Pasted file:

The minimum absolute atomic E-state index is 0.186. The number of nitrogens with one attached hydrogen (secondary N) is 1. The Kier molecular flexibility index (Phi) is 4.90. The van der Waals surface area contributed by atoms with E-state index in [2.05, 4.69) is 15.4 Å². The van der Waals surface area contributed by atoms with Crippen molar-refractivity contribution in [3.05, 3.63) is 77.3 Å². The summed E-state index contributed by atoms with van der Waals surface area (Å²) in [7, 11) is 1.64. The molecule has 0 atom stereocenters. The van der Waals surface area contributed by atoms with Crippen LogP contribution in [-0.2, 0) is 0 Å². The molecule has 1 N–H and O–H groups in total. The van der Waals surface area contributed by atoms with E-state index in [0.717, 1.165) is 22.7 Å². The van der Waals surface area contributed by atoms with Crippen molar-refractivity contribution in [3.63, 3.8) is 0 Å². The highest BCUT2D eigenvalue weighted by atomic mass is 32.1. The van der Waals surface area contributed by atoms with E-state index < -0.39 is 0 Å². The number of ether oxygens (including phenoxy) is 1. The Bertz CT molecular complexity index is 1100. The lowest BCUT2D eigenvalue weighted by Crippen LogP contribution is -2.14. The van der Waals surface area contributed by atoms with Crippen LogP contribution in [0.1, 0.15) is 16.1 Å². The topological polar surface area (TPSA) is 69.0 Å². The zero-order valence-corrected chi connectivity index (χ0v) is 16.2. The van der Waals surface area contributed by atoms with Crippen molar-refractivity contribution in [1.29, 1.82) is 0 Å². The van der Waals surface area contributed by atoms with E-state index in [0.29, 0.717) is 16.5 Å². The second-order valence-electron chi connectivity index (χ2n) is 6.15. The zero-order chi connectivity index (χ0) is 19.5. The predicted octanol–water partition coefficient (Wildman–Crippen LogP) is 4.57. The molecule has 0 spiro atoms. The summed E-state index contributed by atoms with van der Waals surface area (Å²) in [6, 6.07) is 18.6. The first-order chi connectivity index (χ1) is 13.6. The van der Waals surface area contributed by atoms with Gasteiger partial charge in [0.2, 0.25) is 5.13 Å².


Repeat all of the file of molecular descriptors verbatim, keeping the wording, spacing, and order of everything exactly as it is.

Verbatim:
The minimum absolute atomic E-state index is 0.186. The number of nitrogens with one attached hydrogen (secondary N) is 1. The Kier molecular flexibility index (Phi) is 4.90. The van der Waals surface area contributed by atoms with E-state index in [2.05, 4.69) is 15.4 Å². The van der Waals surface area contributed by atoms with Crippen molar-refractivity contribution in [3.05, 3.63) is 77.3 Å². The summed E-state index contributed by atoms with van der Waals surface area (Å²) in [7, 11) is 1.64. The molecule has 0 atom stereocenters. The van der Waals surface area contributed by atoms with Crippen LogP contribution in [-0.2, 0) is 0 Å². The molecule has 1 N–H and O–H groups in total. The van der Waals surface area contributed by atoms with E-state index in [0.717, 1.165) is 22.7 Å². The van der Waals surface area contributed by atoms with Crippen molar-refractivity contribution in [3.63, 3.8) is 0 Å². The highest BCUT2D eigenvalue weighted by atomic mass is 32.1. The van der Waals surface area contributed by atoms with E-state index < -0.39 is 0 Å². The number of ether oxygens (including phenoxy) is 1. The Bertz CT molecular complexity index is 1100. The lowest BCUT2D eigenvalue weighted by Crippen LogP contribution is -2.14. The van der Waals surface area contributed by atoms with Crippen LogP contribution in [0.1, 0.15) is 16.1 Å². The topological polar surface area (TPSA) is 69.0 Å². The zero-order valence-corrected chi connectivity index (χ0v) is 16.2. The van der Waals surface area contributed by atoms with Crippen molar-refractivity contribution in [1.29, 1.82) is 0 Å². The van der Waals surface area contributed by atoms with E-state index in [0.29, 0.717) is 16.5 Å². The second-order valence-electron chi connectivity index (χ2n) is 6.15. The zero-order chi connectivity index (χ0) is 19.5. The predicted octanol–water partition coefficient (Wildman–Crippen LogP) is 4.57. The molecule has 0 spiro atoms. The summed E-state index contributed by atoms with van der Waals surface area (Å²) in [6, 6.07) is 18.6. The first-order chi connectivity index (χ1) is 13.6. The van der Waals surface area contributed by atoms with Gasteiger partial charge in [0.2, 0.25) is 5.13 Å².